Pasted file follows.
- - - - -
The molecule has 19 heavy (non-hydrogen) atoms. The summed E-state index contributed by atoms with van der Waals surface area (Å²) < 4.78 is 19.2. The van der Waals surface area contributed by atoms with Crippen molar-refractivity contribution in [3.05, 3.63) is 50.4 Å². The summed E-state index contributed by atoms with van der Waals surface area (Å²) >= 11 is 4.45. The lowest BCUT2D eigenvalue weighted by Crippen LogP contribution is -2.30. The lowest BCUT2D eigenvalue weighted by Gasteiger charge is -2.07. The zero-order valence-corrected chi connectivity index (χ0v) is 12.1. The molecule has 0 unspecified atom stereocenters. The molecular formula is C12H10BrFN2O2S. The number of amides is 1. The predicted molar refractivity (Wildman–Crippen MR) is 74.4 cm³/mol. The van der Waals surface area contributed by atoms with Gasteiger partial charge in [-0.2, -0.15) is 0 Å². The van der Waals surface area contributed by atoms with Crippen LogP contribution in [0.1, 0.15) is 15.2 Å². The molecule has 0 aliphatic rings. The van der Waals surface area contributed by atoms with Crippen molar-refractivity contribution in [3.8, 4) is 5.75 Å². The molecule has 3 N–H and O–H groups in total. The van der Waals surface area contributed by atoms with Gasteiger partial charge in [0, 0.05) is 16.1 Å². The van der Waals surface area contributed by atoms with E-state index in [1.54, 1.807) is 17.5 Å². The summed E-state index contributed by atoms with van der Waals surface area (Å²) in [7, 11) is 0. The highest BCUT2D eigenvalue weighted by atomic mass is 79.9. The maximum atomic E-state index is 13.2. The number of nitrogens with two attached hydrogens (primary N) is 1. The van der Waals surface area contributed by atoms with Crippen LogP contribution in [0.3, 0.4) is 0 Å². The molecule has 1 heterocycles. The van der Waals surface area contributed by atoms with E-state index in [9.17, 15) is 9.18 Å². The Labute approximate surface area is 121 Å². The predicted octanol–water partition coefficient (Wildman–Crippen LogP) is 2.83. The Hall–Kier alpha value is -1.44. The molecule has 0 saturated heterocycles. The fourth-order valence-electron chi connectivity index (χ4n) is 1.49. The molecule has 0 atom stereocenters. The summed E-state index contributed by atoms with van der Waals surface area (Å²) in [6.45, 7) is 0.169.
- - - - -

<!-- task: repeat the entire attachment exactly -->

The molecule has 19 heavy (non-hydrogen) atoms. The summed E-state index contributed by atoms with van der Waals surface area (Å²) < 4.78 is 19.2. The van der Waals surface area contributed by atoms with Crippen molar-refractivity contribution in [3.05, 3.63) is 50.4 Å². The summed E-state index contributed by atoms with van der Waals surface area (Å²) >= 11 is 4.45. The lowest BCUT2D eigenvalue weighted by Crippen LogP contribution is -2.30. The lowest BCUT2D eigenvalue weighted by Gasteiger charge is -2.07. The zero-order valence-corrected chi connectivity index (χ0v) is 12.1. The molecule has 0 unspecified atom stereocenters. The molecular formula is C12H10BrFN2O2S. The number of amides is 1. The predicted molar refractivity (Wildman–Crippen MR) is 74.4 cm³/mol. The van der Waals surface area contributed by atoms with Gasteiger partial charge in [-0.2, -0.15) is 0 Å². The van der Waals surface area contributed by atoms with Crippen LogP contribution in [0.1, 0.15) is 15.2 Å². The molecule has 0 aliphatic rings. The van der Waals surface area contributed by atoms with Crippen molar-refractivity contribution in [3.8, 4) is 5.75 Å². The molecule has 3 N–H and O–H groups in total. The van der Waals surface area contributed by atoms with Gasteiger partial charge in [0, 0.05) is 16.1 Å². The van der Waals surface area contributed by atoms with E-state index in [1.54, 1.807) is 17.5 Å². The summed E-state index contributed by atoms with van der Waals surface area (Å²) in [7, 11) is 0. The highest BCUT2D eigenvalue weighted by atomic mass is 79.9. The maximum atomic E-state index is 13.2. The number of nitrogens with two attached hydrogens (primary N) is 1. The van der Waals surface area contributed by atoms with Crippen LogP contribution in [0.3, 0.4) is 0 Å². The molecule has 1 heterocycles. The van der Waals surface area contributed by atoms with E-state index in [9.17, 15) is 9.18 Å². The Labute approximate surface area is 121 Å². The predicted octanol–water partition coefficient (Wildman–Crippen LogP) is 2.83. The Hall–Kier alpha value is -1.44. The molecule has 0 saturated heterocycles. The fourth-order valence-electron chi connectivity index (χ4n) is 1.49. The molecule has 0 atom stereocenters. The summed E-state index contributed by atoms with van der Waals surface area (Å²) in [6.45, 7) is 0.169.